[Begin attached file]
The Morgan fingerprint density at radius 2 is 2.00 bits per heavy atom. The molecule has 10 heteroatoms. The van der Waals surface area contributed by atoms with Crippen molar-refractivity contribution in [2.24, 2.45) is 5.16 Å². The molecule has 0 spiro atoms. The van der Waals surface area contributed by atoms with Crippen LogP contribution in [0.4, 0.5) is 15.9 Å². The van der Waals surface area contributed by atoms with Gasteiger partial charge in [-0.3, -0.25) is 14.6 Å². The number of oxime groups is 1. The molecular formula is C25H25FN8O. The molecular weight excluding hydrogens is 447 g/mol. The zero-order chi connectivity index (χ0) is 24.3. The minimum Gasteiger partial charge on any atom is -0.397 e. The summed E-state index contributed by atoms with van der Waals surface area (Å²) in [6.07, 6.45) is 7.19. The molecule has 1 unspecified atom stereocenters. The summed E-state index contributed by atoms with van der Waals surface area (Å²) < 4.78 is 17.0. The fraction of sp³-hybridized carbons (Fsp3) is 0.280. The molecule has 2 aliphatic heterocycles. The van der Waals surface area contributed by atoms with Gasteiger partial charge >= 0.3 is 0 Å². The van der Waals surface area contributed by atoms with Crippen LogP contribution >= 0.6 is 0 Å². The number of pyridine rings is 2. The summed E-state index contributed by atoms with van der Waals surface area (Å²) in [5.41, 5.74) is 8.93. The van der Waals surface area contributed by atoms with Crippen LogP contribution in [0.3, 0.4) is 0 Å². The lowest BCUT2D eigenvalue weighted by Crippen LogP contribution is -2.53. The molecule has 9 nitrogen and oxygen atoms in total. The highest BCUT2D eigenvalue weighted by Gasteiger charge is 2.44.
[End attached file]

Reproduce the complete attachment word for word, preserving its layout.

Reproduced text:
The Morgan fingerprint density at radius 2 is 2.00 bits per heavy atom. The molecule has 10 heteroatoms. The van der Waals surface area contributed by atoms with Crippen molar-refractivity contribution in [2.24, 2.45) is 5.16 Å². The molecule has 0 spiro atoms. The van der Waals surface area contributed by atoms with Crippen LogP contribution in [0.4, 0.5) is 15.9 Å². The van der Waals surface area contributed by atoms with Gasteiger partial charge in [-0.3, -0.25) is 14.6 Å². The number of oxime groups is 1. The molecular formula is C25H25FN8O. The molecular weight excluding hydrogens is 447 g/mol. The zero-order chi connectivity index (χ0) is 24.3. The minimum Gasteiger partial charge on any atom is -0.397 e. The summed E-state index contributed by atoms with van der Waals surface area (Å²) in [6.07, 6.45) is 7.19. The molecule has 1 unspecified atom stereocenters. The summed E-state index contributed by atoms with van der Waals surface area (Å²) < 4.78 is 17.0. The fraction of sp³-hybridized carbons (Fsp3) is 0.280. The molecule has 2 aliphatic heterocycles. The van der Waals surface area contributed by atoms with Gasteiger partial charge >= 0.3 is 0 Å². The van der Waals surface area contributed by atoms with Crippen LogP contribution >= 0.6 is 0 Å². The number of pyridine rings is 2. The summed E-state index contributed by atoms with van der Waals surface area (Å²) in [5.41, 5.74) is 8.93. The van der Waals surface area contributed by atoms with Crippen LogP contribution in [0.3, 0.4) is 0 Å². The lowest BCUT2D eigenvalue weighted by Crippen LogP contribution is -2.53. The molecule has 9 nitrogen and oxygen atoms in total. The highest BCUT2D eigenvalue weighted by Gasteiger charge is 2.44.